The cost of event marketing varies greatly depending on what events and to what capacity you are sponsoring.  Title sponsorships are going to be much more expensive than associate sponsorships, and national or international events are going to cost more than local charity events or festivals.  Generally speaking, if you are going for an associate sponsorship you can plan to spend less than $50,000 on your contract.  On the other side, if your plan is to go for a full title sponsorship, you are looking at well over $500,000.  These kinds of sponsorship can seem expensive especially to the small business owner.  Despite that, event sponsorships remain one of the faster growing marketing arenas.  Many have taken the sponsorship plunge for the potential benefits.


The biggest question in all of this is will it give me the ROI I need to be successful?  That answer, in many cases, is yes.  Some more regulated industries have found event marketing to be their best option given government regulations on print and television.  It’s also a great alternative to the high prices of television and print advertising.

Costs aside, event marketing offers a quality of customer interaction achieved by few other avenues.  Instead of hoping your target market sees an ad ran on television, you can be sure that know who you are by talking to them directly in a social setting.  It also allows for more precise marketing strategies.  For example, a custom bicycle producer would find success sponsoring the annual Bike MS event based out of Denver, Colorado.  The event draws hundreds of long distance cyclists.  It would be an excellent opportunity to have the target market sample some of the custom products.

Beyond the Event

Events are a great way to make good impressions on the target market.  Once we have their attention, we really want to make an effort to keep it after the event is over.  This can be accomplished in many ways.  For example, collecting email addresses allows you to follow up with an email marketing campaign.  Having them like your Facebook page or download your mobile app can keep them up to date on special promotions.  Giving out special coupons can bring them in to your location to make a purchase they wouldn’t have otherwise.  Events can be an excellent way to build up these kinds of contacts.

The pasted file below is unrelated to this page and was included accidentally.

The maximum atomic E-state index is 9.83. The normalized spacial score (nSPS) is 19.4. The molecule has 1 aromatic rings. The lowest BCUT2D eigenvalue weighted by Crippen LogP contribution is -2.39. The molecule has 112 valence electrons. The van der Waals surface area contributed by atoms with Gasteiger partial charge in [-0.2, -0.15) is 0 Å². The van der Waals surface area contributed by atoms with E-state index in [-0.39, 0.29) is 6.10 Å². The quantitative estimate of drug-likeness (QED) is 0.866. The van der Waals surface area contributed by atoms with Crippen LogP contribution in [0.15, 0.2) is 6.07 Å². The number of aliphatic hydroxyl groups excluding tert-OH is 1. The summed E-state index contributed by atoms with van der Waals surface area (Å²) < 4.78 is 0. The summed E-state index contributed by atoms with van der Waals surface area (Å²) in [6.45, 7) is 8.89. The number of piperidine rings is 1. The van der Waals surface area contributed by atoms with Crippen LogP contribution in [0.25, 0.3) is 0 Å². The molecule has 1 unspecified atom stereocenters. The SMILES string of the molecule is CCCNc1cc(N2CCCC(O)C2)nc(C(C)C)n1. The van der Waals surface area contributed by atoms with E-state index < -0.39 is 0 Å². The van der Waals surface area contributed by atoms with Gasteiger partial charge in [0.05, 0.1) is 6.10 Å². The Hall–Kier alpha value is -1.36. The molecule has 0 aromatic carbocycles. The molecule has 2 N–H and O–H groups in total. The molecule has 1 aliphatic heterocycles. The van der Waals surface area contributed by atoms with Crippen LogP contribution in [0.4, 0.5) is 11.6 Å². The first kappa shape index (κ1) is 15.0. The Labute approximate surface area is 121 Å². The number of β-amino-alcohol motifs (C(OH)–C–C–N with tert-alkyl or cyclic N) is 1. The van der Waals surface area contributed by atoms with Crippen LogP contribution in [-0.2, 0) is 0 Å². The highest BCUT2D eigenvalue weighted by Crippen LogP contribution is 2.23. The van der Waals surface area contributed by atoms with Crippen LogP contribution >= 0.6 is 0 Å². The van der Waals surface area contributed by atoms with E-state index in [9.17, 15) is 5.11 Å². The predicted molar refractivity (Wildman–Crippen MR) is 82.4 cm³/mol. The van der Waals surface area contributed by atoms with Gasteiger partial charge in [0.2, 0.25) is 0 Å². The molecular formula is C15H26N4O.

Event marketing is a growing arena that is both cost effective and personal.  The general cost structures of the levels of sponsorship allow you to get exactly what you are paying for.  It is an effective option for those who don’t want to break the bank.  The biggest question to ask is which event should I sponsor, and how much am I willing to spend on this opportunity?  Just like any form of marketing, you need to know what events will mean the most for your target market and what works best for your company.


Adam is a graduate of Colorado State University (bachelor’s degree in marketing), and he has experience on both the client and agency side of the marketing world. These experiences led him to come up with a unique, more efficient business model, which he’s incorporated into Encite Marketing. Adam sets the strategic direction for all Encite projects, developing integrated marketing campaigns that bring results. He takes a consultative approach with clients, educating them about how the process works, and keeping them in the loop about end goals, steps, and tasks.